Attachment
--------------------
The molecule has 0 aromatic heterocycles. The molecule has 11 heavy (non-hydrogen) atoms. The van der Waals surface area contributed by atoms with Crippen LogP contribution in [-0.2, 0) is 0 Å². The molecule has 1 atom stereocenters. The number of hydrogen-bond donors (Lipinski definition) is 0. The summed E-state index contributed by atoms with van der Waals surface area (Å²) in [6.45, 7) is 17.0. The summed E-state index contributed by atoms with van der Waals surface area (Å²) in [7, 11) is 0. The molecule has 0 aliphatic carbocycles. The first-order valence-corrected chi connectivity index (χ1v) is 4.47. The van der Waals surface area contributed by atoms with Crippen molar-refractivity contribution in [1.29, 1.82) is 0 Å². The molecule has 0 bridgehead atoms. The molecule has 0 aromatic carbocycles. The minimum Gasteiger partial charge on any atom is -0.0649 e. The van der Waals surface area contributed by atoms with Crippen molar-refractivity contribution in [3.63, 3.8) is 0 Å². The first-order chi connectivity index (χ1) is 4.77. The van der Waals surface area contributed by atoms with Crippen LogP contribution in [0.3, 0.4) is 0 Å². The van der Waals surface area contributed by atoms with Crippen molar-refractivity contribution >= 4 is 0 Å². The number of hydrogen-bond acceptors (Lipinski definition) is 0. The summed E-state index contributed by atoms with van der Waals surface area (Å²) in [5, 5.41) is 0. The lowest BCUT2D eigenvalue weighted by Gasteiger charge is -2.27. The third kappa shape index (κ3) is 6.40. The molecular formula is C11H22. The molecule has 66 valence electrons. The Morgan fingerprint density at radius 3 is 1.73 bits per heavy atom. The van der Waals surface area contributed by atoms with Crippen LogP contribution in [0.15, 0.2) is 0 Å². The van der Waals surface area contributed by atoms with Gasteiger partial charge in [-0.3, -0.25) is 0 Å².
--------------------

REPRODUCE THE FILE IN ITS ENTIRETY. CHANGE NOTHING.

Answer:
The molecule has 0 aromatic heterocycles. The molecule has 11 heavy (non-hydrogen) atoms. The van der Waals surface area contributed by atoms with Crippen LogP contribution in [-0.2, 0) is 0 Å². The molecule has 1 atom stereocenters. The number of hydrogen-bond donors (Lipinski definition) is 0. The summed E-state index contributed by atoms with van der Waals surface area (Å²) in [6.45, 7) is 17.0. The summed E-state index contributed by atoms with van der Waals surface area (Å²) in [7, 11) is 0. The molecule has 0 aliphatic carbocycles. The first-order valence-corrected chi connectivity index (χ1v) is 4.47. The van der Waals surface area contributed by atoms with Crippen molar-refractivity contribution in [1.29, 1.82) is 0 Å². The molecule has 0 bridgehead atoms. The molecule has 0 aromatic carbocycles. The minimum Gasteiger partial charge on any atom is -0.0649 e. The van der Waals surface area contributed by atoms with Crippen molar-refractivity contribution in [3.63, 3.8) is 0 Å². The first-order chi connectivity index (χ1) is 4.77. The van der Waals surface area contributed by atoms with Crippen LogP contribution in [0.3, 0.4) is 0 Å². The van der Waals surface area contributed by atoms with Crippen molar-refractivity contribution >= 4 is 0 Å². The number of hydrogen-bond acceptors (Lipinski definition) is 0. The summed E-state index contributed by atoms with van der Waals surface area (Å²) in [5, 5.41) is 0. The lowest BCUT2D eigenvalue weighted by Gasteiger charge is -2.27. The third kappa shape index (κ3) is 6.40. The molecular formula is C11H22. The molecule has 66 valence electrons. The Morgan fingerprint density at radius 3 is 1.73 bits per heavy atom. The van der Waals surface area contributed by atoms with Crippen LogP contribution in [0.15, 0.2) is 0 Å². The van der Waals surface area contributed by atoms with Gasteiger partial charge in [-0.3, -0.25) is 0 Å².